Mumbai: In a touching editorial published Thursday The Hindu, India's leading newspaper, appealed the government to commute 1993 Mumbai blast convict Yakb Memon's death sentence to life imprisonment.
The editorial, titled as 'A case for Mercy', also says Yakub Memon's case does not fall in the category of the “rarest of the rare” cases the Supreme Court itself laid down would merit the death penalty.
"Hanging him will be cruel and inhuman, for more than one reason. With the masterminds Dawood Ibrahim and ‘Tiger’ Memon, Yakub’s brother, remaining out of the reach of the Indian authorities, it will only give the impression that the lone man available among the many brains behind the ghastly act of terrorism is being singled out", the editorial says.
"He (Yakub Memon) cannot escape the consequences of his role, but whether hanging him will be the appropriate punishment is something to be pondered over", it added.
"The Memon family came under suspicion mainly because ‘Tiger’ Memon was the principal conspirator. They fuelled further suspicion by fleeing, and were later found to have travelled abroad on Pakistan passports.
"However, most of them, including Yakub, ultimately returned to India to face the legal consequences. In the overall circumstances of the case, it is certainly debatable whether Yakub Memon’s case would fall in the category of the “rarest of the rare” cases the Supreme Court itself laid down would merit the death penalty", the editorial says.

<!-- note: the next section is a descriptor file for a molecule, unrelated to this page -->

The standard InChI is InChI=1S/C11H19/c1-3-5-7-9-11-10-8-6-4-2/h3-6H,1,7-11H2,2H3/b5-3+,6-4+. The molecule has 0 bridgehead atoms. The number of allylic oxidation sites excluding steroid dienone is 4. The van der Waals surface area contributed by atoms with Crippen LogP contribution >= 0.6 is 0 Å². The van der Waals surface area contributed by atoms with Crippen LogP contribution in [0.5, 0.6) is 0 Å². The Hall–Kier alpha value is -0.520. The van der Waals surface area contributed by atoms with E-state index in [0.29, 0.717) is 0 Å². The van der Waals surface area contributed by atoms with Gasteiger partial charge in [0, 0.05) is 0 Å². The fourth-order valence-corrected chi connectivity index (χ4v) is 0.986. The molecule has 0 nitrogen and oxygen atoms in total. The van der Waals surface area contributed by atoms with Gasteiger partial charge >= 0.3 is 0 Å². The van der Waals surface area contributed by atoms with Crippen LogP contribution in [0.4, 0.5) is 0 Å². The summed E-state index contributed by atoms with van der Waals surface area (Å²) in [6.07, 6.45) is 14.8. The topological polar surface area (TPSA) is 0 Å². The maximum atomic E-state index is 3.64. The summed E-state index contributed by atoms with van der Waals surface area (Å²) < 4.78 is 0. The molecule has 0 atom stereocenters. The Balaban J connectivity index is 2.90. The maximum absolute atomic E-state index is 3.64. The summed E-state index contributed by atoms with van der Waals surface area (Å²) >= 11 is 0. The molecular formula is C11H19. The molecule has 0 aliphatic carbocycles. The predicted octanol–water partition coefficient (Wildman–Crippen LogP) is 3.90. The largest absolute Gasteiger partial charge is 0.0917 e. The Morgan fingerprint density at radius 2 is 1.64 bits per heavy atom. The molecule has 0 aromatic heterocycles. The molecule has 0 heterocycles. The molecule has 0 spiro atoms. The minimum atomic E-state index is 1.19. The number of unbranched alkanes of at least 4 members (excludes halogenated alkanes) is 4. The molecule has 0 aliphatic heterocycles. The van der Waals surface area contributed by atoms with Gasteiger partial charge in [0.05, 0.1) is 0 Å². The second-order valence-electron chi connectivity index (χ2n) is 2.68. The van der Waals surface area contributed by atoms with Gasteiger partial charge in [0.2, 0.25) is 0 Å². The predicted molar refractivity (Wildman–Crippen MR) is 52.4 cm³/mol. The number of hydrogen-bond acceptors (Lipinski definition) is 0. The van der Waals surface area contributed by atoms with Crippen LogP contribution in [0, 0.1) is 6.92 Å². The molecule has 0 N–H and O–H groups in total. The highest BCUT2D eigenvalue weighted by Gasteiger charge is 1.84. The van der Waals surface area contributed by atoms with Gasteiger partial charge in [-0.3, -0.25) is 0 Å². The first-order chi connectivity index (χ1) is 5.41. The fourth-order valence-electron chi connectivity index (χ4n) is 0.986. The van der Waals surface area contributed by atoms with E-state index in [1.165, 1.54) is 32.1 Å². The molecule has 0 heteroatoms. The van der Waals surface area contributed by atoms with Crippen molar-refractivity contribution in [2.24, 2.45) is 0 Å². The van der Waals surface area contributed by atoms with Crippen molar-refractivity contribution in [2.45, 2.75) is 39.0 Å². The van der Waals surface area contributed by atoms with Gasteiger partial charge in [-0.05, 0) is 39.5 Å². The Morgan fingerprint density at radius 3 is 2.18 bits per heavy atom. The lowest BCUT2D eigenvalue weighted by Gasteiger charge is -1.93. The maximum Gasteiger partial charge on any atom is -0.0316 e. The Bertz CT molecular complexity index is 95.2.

"Taking into account the fact that in the last 22 years Yakub is the only one whose death sentence has been confirmed by the judiciary in the case, the executive itself can reduce his sentence to one of life instead of fuelling another round of litigation by rejecting his mercy petition.
"There will be an inevitable debate on how a man who played a significant role in the serial blasts, which left 257 dead and 713 people wounded, could be shown any mercy. Some will see the situation on merits, and others will voice their principled opposition to the death penalty. The only way to avoid this endless debate is to abolish the cruel and irreversible punishment of death itself.", the editorial says.